Men's Basketball

Southerland’s explosiveness at both ends of floor leads Syracuse to win over Princeton

Ryan MacCammon | Staff Photographer

Syracuse forward James Southerland finishes a slam dunk during the Orange's 73-53 win over Princeton on Wednesday night. Southerland finished with a career-high 22 points, and was a force on defense.

Princeton’s zone defense troubled Syracuse Wednesday night. It was SU’s first extended encounter with a zone this season. The Orange lacked a spark trying to attack it.

Until James Southerland took the floor.

Southerland finished with a career-high 22 points, and he helped catapult SU to a 73-53 win over Princeton on Wednesday. He went 7-of-11 from the field, and 12 of his points came from behind the arc. He played as a shooting guard, a small forward and a power forward, and everywhere he went he created nightmarish matchups for the Tigers.

On offense that meant launching 3s the Princeton guards could barely run out to defend, much less reach. On defense it meant clogging passing lanes and owning the wings. Southerland recorded four steals within his first four minutes on the court.

“It had a lot to do with me staying active and it can’t hurt to have a 7-foot-3 wingspan, so I’m fine with that,” Southerland said.

Boeheim joked in his postgame press conference that Southerland accidentally stole the ball, and that he’d avoid doing so Sunday against Colgate. The senior forward isn’t known for his defensive presence. Against a Princeton squad reliant on shooting 3s , though, his length was crucial.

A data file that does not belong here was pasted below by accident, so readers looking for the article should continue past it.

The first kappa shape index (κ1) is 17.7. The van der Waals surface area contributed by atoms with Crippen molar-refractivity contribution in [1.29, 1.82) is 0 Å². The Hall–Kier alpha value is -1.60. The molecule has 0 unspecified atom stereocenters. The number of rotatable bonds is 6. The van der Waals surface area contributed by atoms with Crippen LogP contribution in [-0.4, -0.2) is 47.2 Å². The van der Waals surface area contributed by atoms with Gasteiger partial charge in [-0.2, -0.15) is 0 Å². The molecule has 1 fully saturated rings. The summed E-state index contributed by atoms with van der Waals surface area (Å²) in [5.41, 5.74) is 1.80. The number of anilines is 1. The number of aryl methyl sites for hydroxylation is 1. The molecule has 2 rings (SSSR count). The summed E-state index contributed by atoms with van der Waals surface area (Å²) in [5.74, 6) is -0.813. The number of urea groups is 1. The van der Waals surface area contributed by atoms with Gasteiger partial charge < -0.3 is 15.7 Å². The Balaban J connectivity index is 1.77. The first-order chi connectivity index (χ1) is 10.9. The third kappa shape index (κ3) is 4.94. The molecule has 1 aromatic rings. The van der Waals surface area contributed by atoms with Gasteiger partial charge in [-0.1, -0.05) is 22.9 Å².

All night long, Southerland created fastbreak opportunities for Syracuse.

“I feel like it’s just me going out there and doing what I need to do,” Southerland said. “Everybody knows what I can do, and just utilizing it.”

Suffocating pressure on Princeton’s wings led to the turnovers that opened up the game. Southerland was joined by Baye Moussa Keita, C.J. Fair and Brandon Triche in clogging Princeton’s perimeter game.

“He came in, his shot was falling and he was being very aggressive,” Fair said. “He played well. It’s hard to stop him when you run the zone on him and his shot is going for him.”

With 4:43 left in the first half Brandon Triche missed a wide-open fast-break layup. But as the ball rolled off the rim, Southerland pounced, slamming it home to put SU up 30-16.

When freshman center DaJuan Coleman struggled to keep track of Princeton’s back-door cuts, forcing the 6-foot-9 center off the court, Southerland made sure SU would not feel the loss.

On the very next play he trapped his man on the wing with Triche, sprinted down court and waited in the right corner. He then drained a big 3-pointer.

“We weren’t sharp offensively, as sharp as we’d like to be, but James bailed us out early, made a couple big shots in the first half to give us some distance,” Boeheim said.

Southerland’s contribution mirrored the sixth-man explosion Dion Waiters provided the Orange with last season. Though Southerland and Waiters play vastly different styles, they both helped SU score.

“Well James can certainly do that,” Boeheim said. “He can score. That’s what Dion did. And I think James can score.”

Boeheim expressed disappointment with the way his team attacked Princeton’s zone throughout the game. But SU found the answer with Southerland on the court.

Said Southerland of Princeton’s zone: “My eyes light up, because that’s an easy three for me.”


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